March 20th, 2008


Car shopping

I'd've written this last night, but my evening was swallowed up by writing my post on the coming content strike...)

Being in possession of a car I'm not scared to drive (i.e. my parents' car), after work I finally started swinging out to car dealerships. It's been a month since I learned that repairs on my current car would cost as much as what I originally paid for it, so I've been mentally preparing myself for getting a new-to-me car. Financially I'm in pretty good shape, too, but mentally preparing for what would be the biggest purchase of my life so far is the big hurdle. (Other than airline tickets and new tires, the biggest thing I've bought in the last several years is my TV/DVD player!) And I wasn't quite ready to commit to anything last night, though I did test-drive a car that could -- could -- be the one. (I test-drove another car that I knew almost immediately wouldn't be for me: it had too much stuff. It had two DVD screens for the back seats.)

A car salesman has to be such a student of human nature. You're helping people spend a very large amount of money, and a lot of us (like me) are uncomfortable about that, so you look for the commonalities, stuff you and the customer can commiserate about so the customer grows more comfortable. I told the first dealership guy I talked to that my last car lasted me for over 10 years, and he said, "You're one of those people. I'm one of those people." Like me, he said, he drives them not for later resale value, but for the use, the functionality. The next guy I talked to made similar comments. I hope that's true, which is a little cynical of me to say, but I think it's a protective kind of cynicism. (Car-shopping in '97, I had a particular sales guy who didn't really "get" me, and tried to sell me an overly sporty car for more extreme driving. Had he actually used the word "extreme," I'd've stopped the car, gotten out right there, and walked back to the dealership.)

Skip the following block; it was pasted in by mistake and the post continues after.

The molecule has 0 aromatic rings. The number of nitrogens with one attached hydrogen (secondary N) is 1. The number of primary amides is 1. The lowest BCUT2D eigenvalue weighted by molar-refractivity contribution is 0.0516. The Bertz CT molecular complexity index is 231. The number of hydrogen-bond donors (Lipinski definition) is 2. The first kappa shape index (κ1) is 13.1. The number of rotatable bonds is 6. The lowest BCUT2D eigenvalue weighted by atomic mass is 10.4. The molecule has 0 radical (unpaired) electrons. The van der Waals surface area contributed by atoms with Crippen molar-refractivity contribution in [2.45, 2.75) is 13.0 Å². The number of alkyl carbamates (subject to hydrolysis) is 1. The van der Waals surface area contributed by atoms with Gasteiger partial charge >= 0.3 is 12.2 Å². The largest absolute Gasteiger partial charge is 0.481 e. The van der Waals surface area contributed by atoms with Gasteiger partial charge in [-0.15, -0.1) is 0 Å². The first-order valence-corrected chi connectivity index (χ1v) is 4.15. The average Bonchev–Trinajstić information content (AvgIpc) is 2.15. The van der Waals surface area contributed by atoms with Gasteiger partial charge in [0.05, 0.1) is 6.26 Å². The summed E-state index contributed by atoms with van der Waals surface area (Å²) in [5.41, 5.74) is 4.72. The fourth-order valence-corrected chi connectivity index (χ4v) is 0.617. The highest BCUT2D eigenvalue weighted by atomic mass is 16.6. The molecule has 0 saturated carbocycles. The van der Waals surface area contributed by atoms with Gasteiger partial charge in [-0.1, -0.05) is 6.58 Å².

All of the guys I talked to at the dealerships last night were nice guys, but near the end while crunching numbers about that one potential car, I started feeling a Glengarry Glen Ross Al Pacino-and-Jonathan Pryce-in-the-diner vibe. And better critics than me have talked about how that scene is kind of a courtship/seduction scene; I even realized I was adopting some of Pryce's body language. I steadied myself a little better, got a little more assertive (but still a little tongue-tied), and told the dealership guy I wasn't ready yet, but that I'd keep it in mind. I assured him if I come back, I'll ask for him. Commission sales and all that. Oy; I could never work on commission.

Still, I didn't reach 100% satisfaction last night, but I feel closer to it. I will find another car, and it will be a good one.

And finally, a legitimate question: Is it a good/allowed idea to tip a car salesman? I almost felt like I should. I pictured discreetly handing him a hundred. My visualization skills must be good: I almost never have a hundred on me...

You can never have enough Unicorn-riding Neil Patrick Harris...

Taking a break from deleting literally thousands of junk e-mails (long story):

Yay! Harold and Kumar Escape from Guatanamo Bay, the sequel to Harold and Kumar Go to White Castle, got a happily raucous reception at South By Southwest in Austin. CNN chats with the writers and the leads, and amuses me in the process.